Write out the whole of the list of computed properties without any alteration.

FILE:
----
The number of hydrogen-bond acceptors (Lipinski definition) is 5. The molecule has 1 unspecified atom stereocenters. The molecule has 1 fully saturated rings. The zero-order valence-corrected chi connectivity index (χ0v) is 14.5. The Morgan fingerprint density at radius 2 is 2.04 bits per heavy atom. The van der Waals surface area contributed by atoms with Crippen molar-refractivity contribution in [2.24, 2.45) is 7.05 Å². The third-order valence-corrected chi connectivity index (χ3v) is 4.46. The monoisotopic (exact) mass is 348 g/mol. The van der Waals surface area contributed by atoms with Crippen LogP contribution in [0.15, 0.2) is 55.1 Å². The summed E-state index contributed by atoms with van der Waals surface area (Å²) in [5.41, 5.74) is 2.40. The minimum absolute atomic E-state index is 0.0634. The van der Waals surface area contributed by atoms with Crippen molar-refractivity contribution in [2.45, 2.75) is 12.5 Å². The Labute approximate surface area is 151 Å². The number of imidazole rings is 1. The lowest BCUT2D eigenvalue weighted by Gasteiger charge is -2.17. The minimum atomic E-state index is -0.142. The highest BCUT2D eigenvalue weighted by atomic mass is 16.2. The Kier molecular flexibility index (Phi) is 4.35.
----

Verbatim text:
The number of hydrogen-bond acceptors (Lipinski definition) is 5. The molecule has 1 unspecified atom stereocenters. The molecule has 1 fully saturated rings. The zero-order valence-corrected chi connectivity index (χ0v) is 14.5. The Morgan fingerprint density at radius 2 is 2.04 bits per heavy atom. The van der Waals surface area contributed by atoms with Crippen molar-refractivity contribution in [2.24, 2.45) is 7.05 Å². The third-order valence-corrected chi connectivity index (χ3v) is 4.46. The monoisotopic (exact) mass is 348 g/mol. The van der Waals surface area contributed by atoms with Crippen LogP contribution in [0.15, 0.2) is 55.1 Å². The summed E-state index contributed by atoms with van der Waals surface area (Å²) in [5.41, 5.74) is 2.40. The minimum absolute atomic E-state index is 0.0634. The van der Waals surface area contributed by atoms with Crippen molar-refractivity contribution in [2.45, 2.75) is 12.5 Å². The Labute approximate surface area is 151 Å². The number of imidazole rings is 1. The lowest BCUT2D eigenvalue weighted by Gasteiger charge is -2.17. The minimum atomic E-state index is -0.142. The highest BCUT2D eigenvalue weighted by atomic mass is 16.2. The Kier molecular flexibility index (Phi) is 4.35.